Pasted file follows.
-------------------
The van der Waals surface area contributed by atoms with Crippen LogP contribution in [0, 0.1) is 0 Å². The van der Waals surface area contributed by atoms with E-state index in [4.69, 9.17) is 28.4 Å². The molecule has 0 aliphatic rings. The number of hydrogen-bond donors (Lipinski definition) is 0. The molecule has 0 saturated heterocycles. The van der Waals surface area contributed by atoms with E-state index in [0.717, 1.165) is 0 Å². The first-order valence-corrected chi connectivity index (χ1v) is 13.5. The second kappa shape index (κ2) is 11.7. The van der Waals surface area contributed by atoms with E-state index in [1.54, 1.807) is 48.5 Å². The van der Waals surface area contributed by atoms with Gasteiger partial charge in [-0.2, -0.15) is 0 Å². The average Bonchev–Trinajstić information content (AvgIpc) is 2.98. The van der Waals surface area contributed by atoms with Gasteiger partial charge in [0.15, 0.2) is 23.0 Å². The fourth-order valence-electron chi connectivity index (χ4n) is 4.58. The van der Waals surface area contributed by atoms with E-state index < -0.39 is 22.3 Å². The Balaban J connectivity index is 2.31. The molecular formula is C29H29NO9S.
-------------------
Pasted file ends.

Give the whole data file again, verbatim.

The van der Waals surface area contributed by atoms with Crippen LogP contribution in [0, 0.1) is 0 Å². The van der Waals surface area contributed by atoms with E-state index in [4.69, 9.17) is 28.4 Å². The molecule has 0 aliphatic rings. The number of hydrogen-bond donors (Lipinski definition) is 0. The molecule has 0 saturated heterocycles. The van der Waals surface area contributed by atoms with E-state index in [0.717, 1.165) is 0 Å². The first-order valence-corrected chi connectivity index (χ1v) is 13.5. The second kappa shape index (κ2) is 11.7. The van der Waals surface area contributed by atoms with E-state index in [1.54, 1.807) is 48.5 Å². The van der Waals surface area contributed by atoms with Gasteiger partial charge in [-0.2, -0.15) is 0 Å². The average Bonchev–Trinajstić information content (AvgIpc) is 2.98. The van der Waals surface area contributed by atoms with Gasteiger partial charge in [0.15, 0.2) is 23.0 Å². The fourth-order valence-electron chi connectivity index (χ4n) is 4.58. The van der Waals surface area contributed by atoms with E-state index < -0.39 is 22.3 Å². The Balaban J connectivity index is 2.31. The molecular formula is C29H29NO9S.